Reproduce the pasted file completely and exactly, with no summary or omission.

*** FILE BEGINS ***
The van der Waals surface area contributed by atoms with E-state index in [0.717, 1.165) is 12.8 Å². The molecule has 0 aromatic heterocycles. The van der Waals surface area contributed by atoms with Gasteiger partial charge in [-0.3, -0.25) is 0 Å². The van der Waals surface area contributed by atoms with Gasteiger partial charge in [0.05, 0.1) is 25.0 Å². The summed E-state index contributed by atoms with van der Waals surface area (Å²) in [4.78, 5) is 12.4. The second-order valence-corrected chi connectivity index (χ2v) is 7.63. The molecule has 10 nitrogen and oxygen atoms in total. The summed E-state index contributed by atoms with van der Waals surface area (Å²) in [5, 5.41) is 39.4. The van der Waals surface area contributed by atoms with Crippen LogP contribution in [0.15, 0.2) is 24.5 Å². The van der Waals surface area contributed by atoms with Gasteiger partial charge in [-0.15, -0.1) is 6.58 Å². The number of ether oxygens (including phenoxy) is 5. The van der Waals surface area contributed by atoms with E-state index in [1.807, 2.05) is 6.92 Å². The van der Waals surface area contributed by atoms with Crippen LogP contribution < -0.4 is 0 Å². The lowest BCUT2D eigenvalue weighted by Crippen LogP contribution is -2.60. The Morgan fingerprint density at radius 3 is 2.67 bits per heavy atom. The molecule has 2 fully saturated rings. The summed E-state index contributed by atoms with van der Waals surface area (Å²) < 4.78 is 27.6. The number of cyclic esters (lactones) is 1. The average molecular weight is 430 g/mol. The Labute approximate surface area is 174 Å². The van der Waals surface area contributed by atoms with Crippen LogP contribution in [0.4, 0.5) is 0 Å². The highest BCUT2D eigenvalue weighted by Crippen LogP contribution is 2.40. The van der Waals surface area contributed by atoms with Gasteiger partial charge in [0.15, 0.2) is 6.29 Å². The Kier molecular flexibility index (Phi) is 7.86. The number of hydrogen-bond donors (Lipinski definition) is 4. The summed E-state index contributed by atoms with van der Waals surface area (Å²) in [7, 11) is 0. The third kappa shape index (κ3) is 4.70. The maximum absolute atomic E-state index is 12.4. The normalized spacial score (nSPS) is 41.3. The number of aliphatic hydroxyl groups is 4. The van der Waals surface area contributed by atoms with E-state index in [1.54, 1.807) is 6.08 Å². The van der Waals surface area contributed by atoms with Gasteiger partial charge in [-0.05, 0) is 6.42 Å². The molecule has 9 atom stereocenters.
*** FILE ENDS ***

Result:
The van der Waals surface area contributed by atoms with E-state index in [0.717, 1.165) is 12.8 Å². The molecule has 0 aromatic heterocycles. The van der Waals surface area contributed by atoms with Gasteiger partial charge in [-0.3, -0.25) is 0 Å². The van der Waals surface area contributed by atoms with Gasteiger partial charge in [0.05, 0.1) is 25.0 Å². The summed E-state index contributed by atoms with van der Waals surface area (Å²) in [4.78, 5) is 12.4. The second-order valence-corrected chi connectivity index (χ2v) is 7.63. The molecule has 10 nitrogen and oxygen atoms in total. The summed E-state index contributed by atoms with van der Waals surface area (Å²) in [5, 5.41) is 39.4. The van der Waals surface area contributed by atoms with Crippen LogP contribution in [0.15, 0.2) is 24.5 Å². The van der Waals surface area contributed by atoms with Gasteiger partial charge in [-0.15, -0.1) is 6.58 Å². The number of ether oxygens (including phenoxy) is 5. The van der Waals surface area contributed by atoms with E-state index in [1.807, 2.05) is 6.92 Å². The van der Waals surface area contributed by atoms with Crippen LogP contribution < -0.4 is 0 Å². The lowest BCUT2D eigenvalue weighted by Crippen LogP contribution is -2.60. The Morgan fingerprint density at radius 3 is 2.67 bits per heavy atom. The molecule has 2 fully saturated rings. The summed E-state index contributed by atoms with van der Waals surface area (Å²) < 4.78 is 27.6. The number of cyclic esters (lactones) is 1. The average molecular weight is 430 g/mol. The Labute approximate surface area is 174 Å². The van der Waals surface area contributed by atoms with Crippen LogP contribution in [0.4, 0.5) is 0 Å². The highest BCUT2D eigenvalue weighted by Crippen LogP contribution is 2.40. The van der Waals surface area contributed by atoms with Gasteiger partial charge in [0.15, 0.2) is 6.29 Å². The Kier molecular flexibility index (Phi) is 7.86. The number of hydrogen-bond donors (Lipinski definition) is 4. The summed E-state index contributed by atoms with van der Waals surface area (Å²) in [7, 11) is 0. The third kappa shape index (κ3) is 4.70. The maximum absolute atomic E-state index is 12.4. The normalized spacial score (nSPS) is 41.3. The number of aliphatic hydroxyl groups is 4. The van der Waals surface area contributed by atoms with E-state index in [1.54, 1.807) is 6.08 Å². The van der Waals surface area contributed by atoms with Gasteiger partial charge in [-0.05, 0) is 6.42 Å². The molecule has 9 atom stereocenters.